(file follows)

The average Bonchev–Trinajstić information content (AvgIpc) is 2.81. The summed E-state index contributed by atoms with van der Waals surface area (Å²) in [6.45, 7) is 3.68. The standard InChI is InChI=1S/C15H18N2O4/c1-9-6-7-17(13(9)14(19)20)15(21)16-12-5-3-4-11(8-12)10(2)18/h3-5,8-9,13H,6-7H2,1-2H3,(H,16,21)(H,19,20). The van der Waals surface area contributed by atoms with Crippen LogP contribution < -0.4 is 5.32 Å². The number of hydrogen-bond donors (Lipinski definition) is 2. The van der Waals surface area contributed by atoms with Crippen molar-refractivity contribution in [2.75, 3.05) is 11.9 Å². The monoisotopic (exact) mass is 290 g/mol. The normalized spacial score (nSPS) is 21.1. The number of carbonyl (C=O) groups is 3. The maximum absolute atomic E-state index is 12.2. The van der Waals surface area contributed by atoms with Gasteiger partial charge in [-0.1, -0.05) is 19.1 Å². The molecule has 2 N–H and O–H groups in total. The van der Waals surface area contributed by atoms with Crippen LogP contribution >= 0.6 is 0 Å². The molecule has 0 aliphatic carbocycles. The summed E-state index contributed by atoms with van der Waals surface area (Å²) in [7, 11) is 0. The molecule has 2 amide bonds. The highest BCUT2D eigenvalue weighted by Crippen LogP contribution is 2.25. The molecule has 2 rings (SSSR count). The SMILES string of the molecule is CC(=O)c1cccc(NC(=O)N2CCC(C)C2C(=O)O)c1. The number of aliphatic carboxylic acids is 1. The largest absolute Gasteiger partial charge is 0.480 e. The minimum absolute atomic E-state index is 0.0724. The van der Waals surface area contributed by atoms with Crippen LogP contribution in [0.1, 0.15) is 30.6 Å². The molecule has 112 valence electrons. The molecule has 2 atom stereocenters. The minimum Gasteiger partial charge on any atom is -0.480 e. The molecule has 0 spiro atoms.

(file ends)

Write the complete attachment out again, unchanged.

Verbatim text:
The average Bonchev–Trinajstić information content (AvgIpc) is 2.81. The summed E-state index contributed by atoms with van der Waals surface area (Å²) in [6.45, 7) is 3.68. The standard InChI is InChI=1S/C15H18N2O4/c1-9-6-7-17(13(9)14(19)20)15(21)16-12-5-3-4-11(8-12)10(2)18/h3-5,8-9,13H,6-7H2,1-2H3,(H,16,21)(H,19,20). The van der Waals surface area contributed by atoms with Crippen LogP contribution < -0.4 is 5.32 Å². The number of hydrogen-bond donors (Lipinski definition) is 2. The van der Waals surface area contributed by atoms with Crippen molar-refractivity contribution in [2.75, 3.05) is 11.9 Å². The monoisotopic (exact) mass is 290 g/mol. The normalized spacial score (nSPS) is 21.1. The number of carbonyl (C=O) groups is 3. The maximum absolute atomic E-state index is 12.2. The van der Waals surface area contributed by atoms with Gasteiger partial charge in [-0.1, -0.05) is 19.1 Å². The molecule has 2 N–H and O–H groups in total. The van der Waals surface area contributed by atoms with Crippen LogP contribution >= 0.6 is 0 Å². The molecule has 0 aliphatic carbocycles. The summed E-state index contributed by atoms with van der Waals surface area (Å²) in [7, 11) is 0. The molecule has 2 amide bonds. The highest BCUT2D eigenvalue weighted by Crippen LogP contribution is 2.25. The molecule has 2 rings (SSSR count). The SMILES string of the molecule is CC(=O)c1cccc(NC(=O)N2CCC(C)C2C(=O)O)c1. The number of aliphatic carboxylic acids is 1. The largest absolute Gasteiger partial charge is 0.480 e. The minimum absolute atomic E-state index is 0.0724. The van der Waals surface area contributed by atoms with Crippen LogP contribution in [0.1, 0.15) is 30.6 Å². The molecule has 112 valence electrons. The molecule has 2 atom stereocenters. The minimum Gasteiger partial charge on any atom is -0.480 e. The molecule has 0 spiro atoms.